The album itself is a bit of a mishmash of songs, a new tune in the album opener and title track, two reworked songs from their 2017 demo For God Snakes, and a couple other tracks that the band has had in their back pocket for a while, giving them a little modern touch.
Written by: Izzy
Well I suppose it’s time to christen my very first goregrind review, one of the most inhumanely brutal genres out there, so much so even some metalheads fear it! Think you look brutal in your Dying Fetus T-shirt little guy? Wait until you see my Active Stenosis and Sulfuric Cautery cassettes! (Disclaimer: I don’t own either of these bands music on cassette (yet)! So, what a better band to kick it off than the Netherlands' very own Last Days of Humanity!
...Oh wait a moment, I seem to be reading from the wrong script. Today we’re ACTUALLY reviewing one-man Arizonian goregrind act FIRST Days of Humanity. Bad jokes aside, do not let the parodied name put you off from this album. Even if you are familiar with LDOH
and know they aren’t your cup of tea, FDOH are a completely different monster and have carved a place for their own bestial niche amongst the cavernous cave walls of goregrind and gorenoise.
You may have already noticed this isn’t a regular review, well that is because FDOH have yet to put out an LP, and if or when they do, frankly I doubt it’ll be much longer than a standard EP anyways. This band’s projects thusfar have been especially short, more comparable to the average demo length than anything. I mean, their entire discography of 4 EPs and 2 splits is only about 40 minutes. So instead, since I’ve been dying to put out a full-sized review on these guys, we’re looking at the two EPs they’ve released thusly this 2020, Pixel Death and Atrocities.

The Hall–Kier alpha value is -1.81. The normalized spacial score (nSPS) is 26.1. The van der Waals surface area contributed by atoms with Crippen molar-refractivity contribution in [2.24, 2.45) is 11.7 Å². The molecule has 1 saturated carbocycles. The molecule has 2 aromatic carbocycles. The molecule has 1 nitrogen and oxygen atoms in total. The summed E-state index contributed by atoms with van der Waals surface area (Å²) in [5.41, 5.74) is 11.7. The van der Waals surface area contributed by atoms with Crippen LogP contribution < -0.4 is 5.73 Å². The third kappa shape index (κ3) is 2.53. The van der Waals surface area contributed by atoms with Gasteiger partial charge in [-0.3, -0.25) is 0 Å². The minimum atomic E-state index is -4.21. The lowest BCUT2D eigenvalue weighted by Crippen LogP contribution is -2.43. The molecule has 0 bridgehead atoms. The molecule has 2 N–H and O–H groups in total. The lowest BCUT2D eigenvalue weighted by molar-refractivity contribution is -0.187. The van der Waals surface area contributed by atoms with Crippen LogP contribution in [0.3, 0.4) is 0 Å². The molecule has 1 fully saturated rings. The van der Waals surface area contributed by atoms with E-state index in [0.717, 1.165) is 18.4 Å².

In the course of trawling through independent review requests that slid down the sluice and plop into the promo pit, a rough-n-tumble process, of sorts, has formed. After sampling tracks, this slumbering invariably breaks submissions into vague categories, as to maintain a little bit of order 'round this joint.
The first category: "that was good, I want to examine this further and could be easily persuaded to write about it.
The second category: "that was decidedly not good, if anyone writes about it, it shan't be me."
The third category: "that was outstanding, I must write about this immediately."
Said third classification is exceedingly rare, but when it makes an appearance, it is a wonder to behold. Extensive intro aside, let me assert that "Black Seas," the latest single from Toronto's so-called "Satanic Blues" peddlers Demonchrist, is a track that makes me want to drop everything, run to the scriptorium, and sharpen my quill.